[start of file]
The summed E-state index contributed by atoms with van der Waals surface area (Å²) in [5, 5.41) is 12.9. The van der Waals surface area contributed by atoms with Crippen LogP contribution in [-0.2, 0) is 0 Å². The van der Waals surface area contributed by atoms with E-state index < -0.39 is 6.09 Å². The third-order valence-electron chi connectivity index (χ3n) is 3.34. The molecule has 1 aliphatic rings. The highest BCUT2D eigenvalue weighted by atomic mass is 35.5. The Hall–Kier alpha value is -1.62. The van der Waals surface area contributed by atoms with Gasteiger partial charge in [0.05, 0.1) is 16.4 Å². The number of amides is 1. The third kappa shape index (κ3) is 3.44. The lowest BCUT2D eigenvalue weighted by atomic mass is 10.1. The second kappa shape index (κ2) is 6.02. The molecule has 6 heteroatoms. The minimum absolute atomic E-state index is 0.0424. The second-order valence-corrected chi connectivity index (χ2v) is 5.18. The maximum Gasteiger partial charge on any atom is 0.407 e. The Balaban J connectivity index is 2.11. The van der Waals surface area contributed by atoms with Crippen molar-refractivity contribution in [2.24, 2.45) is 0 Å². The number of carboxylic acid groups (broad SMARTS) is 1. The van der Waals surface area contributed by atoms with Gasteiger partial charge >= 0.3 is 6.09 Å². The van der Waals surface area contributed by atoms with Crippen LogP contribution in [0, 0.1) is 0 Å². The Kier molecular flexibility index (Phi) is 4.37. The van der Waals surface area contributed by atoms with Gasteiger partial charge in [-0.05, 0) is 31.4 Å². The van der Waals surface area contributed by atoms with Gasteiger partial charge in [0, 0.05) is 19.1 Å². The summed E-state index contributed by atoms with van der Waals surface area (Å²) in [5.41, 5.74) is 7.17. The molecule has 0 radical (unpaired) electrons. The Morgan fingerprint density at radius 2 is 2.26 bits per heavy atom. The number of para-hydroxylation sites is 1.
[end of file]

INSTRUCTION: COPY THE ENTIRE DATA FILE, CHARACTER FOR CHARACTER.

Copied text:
The summed E-state index contributed by atoms with van der Waals surface area (Å²) in [5, 5.41) is 12.9. The van der Waals surface area contributed by atoms with Crippen LogP contribution in [-0.2, 0) is 0 Å². The van der Waals surface area contributed by atoms with E-state index < -0.39 is 6.09 Å². The third-order valence-electron chi connectivity index (χ3n) is 3.34. The molecule has 1 aliphatic rings. The highest BCUT2D eigenvalue weighted by atomic mass is 35.5. The Hall–Kier alpha value is -1.62. The van der Waals surface area contributed by atoms with Gasteiger partial charge in [0.05, 0.1) is 16.4 Å². The number of amides is 1. The third kappa shape index (κ3) is 3.44. The lowest BCUT2D eigenvalue weighted by atomic mass is 10.1. The second kappa shape index (κ2) is 6.02. The molecule has 6 heteroatoms. The minimum absolute atomic E-state index is 0.0424. The second-order valence-corrected chi connectivity index (χ2v) is 5.18. The maximum Gasteiger partial charge on any atom is 0.407 e. The Balaban J connectivity index is 2.11. The van der Waals surface area contributed by atoms with Crippen molar-refractivity contribution in [2.24, 2.45) is 0 Å². The number of carboxylic acid groups (broad SMARTS) is 1. The van der Waals surface area contributed by atoms with Gasteiger partial charge >= 0.3 is 6.09 Å². The van der Waals surface area contributed by atoms with Crippen LogP contribution in [0, 0.1) is 0 Å². The Kier molecular flexibility index (Phi) is 4.37. The van der Waals surface area contributed by atoms with Gasteiger partial charge in [-0.05, 0) is 31.4 Å². The van der Waals surface area contributed by atoms with Gasteiger partial charge in [0, 0.05) is 19.1 Å². The summed E-state index contributed by atoms with van der Waals surface area (Å²) in [5.41, 5.74) is 7.17. The molecule has 0 radical (unpaired) electrons. The Morgan fingerprint density at radius 2 is 2.26 bits per heavy atom. The number of para-hydroxylation sites is 1.